Future of Gulf construction looks brighter, survey finds
Concerns linger about payment delays and disputes, respondents warn
LONDON: There are signs of improving optimism in the Gulf construction sector, despite continued worries about delayed payments and contract disputes, according to a new report.
Overall sentiment in the building industry has risen by 7 percentage points in the past two years, from 32 to 39 percent, a survey conducted by law firm Pinsent Masons found. Most companies surveyed are involved in projects with a value of more than AED500 million ($136 million).
The UAE came out on top as the market expected to generate the most growth in the region, with 38 percent of respondents saying they expected the country to generate the most opportunity over the next 12 months.
“The UAE is set to see an increase in the number of projects during 2018 and we expect the country to remain in top position, particularly in the lead-up to Expo 2020,” said Sachin Kerur, head of Middle East region at Pinsent Masons.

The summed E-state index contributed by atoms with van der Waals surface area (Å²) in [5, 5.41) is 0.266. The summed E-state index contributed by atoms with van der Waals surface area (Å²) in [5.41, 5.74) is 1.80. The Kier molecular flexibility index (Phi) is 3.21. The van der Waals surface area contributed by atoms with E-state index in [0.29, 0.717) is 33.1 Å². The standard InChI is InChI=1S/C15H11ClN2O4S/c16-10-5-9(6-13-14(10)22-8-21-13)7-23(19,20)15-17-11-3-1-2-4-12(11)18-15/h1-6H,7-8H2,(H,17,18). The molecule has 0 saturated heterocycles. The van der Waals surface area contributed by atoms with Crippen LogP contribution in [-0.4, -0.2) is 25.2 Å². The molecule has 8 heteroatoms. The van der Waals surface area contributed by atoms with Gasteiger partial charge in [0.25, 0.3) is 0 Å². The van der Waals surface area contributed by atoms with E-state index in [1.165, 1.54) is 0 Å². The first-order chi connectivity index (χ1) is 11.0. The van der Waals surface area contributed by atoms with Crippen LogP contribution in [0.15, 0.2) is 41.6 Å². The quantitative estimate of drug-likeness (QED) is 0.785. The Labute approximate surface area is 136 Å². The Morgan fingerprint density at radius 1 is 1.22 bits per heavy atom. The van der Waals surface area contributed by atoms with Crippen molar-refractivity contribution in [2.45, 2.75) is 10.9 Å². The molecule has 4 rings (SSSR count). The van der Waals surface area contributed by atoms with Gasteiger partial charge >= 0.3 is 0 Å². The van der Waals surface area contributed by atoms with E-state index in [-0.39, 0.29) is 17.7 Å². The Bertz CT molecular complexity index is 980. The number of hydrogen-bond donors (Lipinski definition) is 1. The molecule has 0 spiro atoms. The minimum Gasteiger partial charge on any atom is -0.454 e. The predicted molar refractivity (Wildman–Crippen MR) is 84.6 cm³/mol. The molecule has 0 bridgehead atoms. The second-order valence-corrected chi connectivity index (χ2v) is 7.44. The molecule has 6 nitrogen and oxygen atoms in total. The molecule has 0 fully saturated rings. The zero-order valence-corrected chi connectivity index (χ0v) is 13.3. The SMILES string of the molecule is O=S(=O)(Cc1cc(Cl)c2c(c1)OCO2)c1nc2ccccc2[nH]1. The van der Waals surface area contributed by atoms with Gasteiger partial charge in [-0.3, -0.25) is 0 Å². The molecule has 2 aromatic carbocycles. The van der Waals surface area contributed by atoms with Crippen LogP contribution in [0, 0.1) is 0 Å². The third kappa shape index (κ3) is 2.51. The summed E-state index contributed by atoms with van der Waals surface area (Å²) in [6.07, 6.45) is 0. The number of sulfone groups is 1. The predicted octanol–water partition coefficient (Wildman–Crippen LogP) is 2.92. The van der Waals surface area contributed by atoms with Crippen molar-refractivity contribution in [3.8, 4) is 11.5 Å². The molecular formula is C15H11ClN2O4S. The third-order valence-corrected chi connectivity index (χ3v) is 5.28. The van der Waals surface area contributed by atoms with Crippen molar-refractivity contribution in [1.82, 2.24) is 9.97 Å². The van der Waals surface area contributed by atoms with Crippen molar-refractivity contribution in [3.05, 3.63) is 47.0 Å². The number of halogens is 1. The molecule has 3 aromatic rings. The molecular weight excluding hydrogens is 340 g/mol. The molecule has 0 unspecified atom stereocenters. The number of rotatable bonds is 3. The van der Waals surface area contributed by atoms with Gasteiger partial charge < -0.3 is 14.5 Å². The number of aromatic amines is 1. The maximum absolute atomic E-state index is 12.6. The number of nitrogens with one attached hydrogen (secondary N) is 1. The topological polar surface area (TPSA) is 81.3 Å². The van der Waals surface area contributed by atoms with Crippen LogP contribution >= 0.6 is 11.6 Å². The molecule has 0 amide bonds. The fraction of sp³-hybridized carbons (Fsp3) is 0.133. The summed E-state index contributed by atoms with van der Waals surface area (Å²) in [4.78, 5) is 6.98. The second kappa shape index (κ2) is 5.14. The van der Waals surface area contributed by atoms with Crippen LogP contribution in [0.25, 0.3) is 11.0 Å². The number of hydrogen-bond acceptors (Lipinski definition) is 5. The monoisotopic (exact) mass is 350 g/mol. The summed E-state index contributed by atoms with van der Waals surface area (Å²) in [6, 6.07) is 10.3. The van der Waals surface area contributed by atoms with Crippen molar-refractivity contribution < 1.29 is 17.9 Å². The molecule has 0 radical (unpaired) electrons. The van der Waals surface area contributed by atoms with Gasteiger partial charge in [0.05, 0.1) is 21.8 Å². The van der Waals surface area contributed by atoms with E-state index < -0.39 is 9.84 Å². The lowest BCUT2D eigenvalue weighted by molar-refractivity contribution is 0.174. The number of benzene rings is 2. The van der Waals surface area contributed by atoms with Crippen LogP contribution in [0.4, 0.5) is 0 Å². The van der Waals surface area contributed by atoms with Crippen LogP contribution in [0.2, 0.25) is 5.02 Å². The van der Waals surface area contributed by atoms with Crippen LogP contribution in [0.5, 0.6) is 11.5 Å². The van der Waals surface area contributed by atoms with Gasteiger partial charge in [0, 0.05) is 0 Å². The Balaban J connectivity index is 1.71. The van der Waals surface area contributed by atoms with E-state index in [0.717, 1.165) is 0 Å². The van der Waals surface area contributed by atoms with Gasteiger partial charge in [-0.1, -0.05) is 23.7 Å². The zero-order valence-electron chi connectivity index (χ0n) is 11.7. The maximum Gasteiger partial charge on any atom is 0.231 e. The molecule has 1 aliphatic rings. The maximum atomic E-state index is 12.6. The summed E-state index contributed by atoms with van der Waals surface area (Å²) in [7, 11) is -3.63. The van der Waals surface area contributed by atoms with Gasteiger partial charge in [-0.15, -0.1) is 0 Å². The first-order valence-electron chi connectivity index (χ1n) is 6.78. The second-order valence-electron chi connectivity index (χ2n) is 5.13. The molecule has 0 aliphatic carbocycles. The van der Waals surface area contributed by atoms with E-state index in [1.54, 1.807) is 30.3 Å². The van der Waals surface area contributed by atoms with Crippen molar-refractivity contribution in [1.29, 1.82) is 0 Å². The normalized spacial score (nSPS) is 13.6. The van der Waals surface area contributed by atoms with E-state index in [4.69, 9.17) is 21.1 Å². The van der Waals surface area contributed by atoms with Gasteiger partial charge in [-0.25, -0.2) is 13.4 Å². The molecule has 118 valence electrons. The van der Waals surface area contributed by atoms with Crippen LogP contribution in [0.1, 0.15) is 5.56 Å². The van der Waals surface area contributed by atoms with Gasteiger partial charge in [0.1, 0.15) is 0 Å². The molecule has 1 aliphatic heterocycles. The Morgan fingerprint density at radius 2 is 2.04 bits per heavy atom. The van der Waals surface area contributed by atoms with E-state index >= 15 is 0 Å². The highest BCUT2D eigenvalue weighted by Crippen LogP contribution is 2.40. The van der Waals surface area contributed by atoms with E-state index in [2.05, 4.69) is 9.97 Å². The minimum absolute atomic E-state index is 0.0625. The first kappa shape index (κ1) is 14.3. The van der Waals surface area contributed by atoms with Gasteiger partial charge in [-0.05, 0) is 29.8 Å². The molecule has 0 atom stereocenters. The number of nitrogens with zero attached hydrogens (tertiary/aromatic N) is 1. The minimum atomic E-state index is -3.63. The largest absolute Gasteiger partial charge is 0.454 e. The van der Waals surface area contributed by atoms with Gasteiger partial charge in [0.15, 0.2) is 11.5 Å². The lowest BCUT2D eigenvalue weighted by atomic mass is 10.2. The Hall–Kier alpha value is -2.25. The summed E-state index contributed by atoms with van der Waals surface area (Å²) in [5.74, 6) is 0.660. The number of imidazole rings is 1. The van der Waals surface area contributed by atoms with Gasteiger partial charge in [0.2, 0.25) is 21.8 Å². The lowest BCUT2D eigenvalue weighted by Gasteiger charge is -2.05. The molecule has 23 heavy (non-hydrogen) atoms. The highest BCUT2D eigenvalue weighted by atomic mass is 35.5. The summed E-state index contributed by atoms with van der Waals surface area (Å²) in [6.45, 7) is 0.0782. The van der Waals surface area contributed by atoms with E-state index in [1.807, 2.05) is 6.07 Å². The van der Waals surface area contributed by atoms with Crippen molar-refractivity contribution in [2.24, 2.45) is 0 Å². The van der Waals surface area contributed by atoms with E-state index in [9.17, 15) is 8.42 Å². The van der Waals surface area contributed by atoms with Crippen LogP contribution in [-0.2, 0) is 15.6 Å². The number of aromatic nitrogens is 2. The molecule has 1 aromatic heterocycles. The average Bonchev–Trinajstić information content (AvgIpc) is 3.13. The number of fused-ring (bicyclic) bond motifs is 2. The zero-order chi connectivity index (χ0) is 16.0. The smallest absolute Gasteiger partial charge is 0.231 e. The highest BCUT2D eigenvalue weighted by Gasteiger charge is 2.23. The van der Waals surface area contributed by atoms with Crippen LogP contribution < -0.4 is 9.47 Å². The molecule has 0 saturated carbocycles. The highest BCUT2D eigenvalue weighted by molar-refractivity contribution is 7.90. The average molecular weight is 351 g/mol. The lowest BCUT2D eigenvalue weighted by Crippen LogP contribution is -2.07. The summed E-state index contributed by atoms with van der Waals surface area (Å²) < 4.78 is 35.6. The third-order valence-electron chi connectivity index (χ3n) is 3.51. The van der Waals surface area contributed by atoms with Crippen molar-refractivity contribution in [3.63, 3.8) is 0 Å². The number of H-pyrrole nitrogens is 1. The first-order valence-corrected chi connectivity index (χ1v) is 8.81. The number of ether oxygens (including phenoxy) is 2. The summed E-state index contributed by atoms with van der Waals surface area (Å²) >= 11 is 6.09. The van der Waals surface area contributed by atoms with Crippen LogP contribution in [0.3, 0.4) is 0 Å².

Sentiment toward Saudi Arabia also improved, according to the survey, with 29 percent of respondents expecting the Kingdom to provide the biggest opportunities over the next 12 months. In 2016, just 11 percent of respondents said they saw the most opportunities in the Kingdom.
There were also pockets of pessimism, with 20 percent of those surveyed expecting their order books to decline by more than 10 percent in the coming months.
Around 86 percent of businesses said contract conditions have become less favorable during 2017, which is roughly in line with sentiment in 2016, while the same proportion said payment periods were longer in 2017 than the previous year.
Close to 70 percent of respondents said they were involved in more disputes during 2017 than had been expected.
“While analysts predict a slight economic revival across many GCC markets during 2018, the survey results are indicative of what has been a challenging time for the construction sector — which has grappled with the impact of lower oil prices and ongoing geopolitical tensions,” said Kerur.
The report also highlighted the rising importance of public-private partnerships (PPP) to attract inward investment into the industry. The survey found that 40 percent of respondents were involved or expected to be involved in PPP projects during the next 12 months. This compares with 32 percent in 2016.
Construction work on the King Abdullah Financial District, north of Riyadh, Saudi Arabia. (Reuters)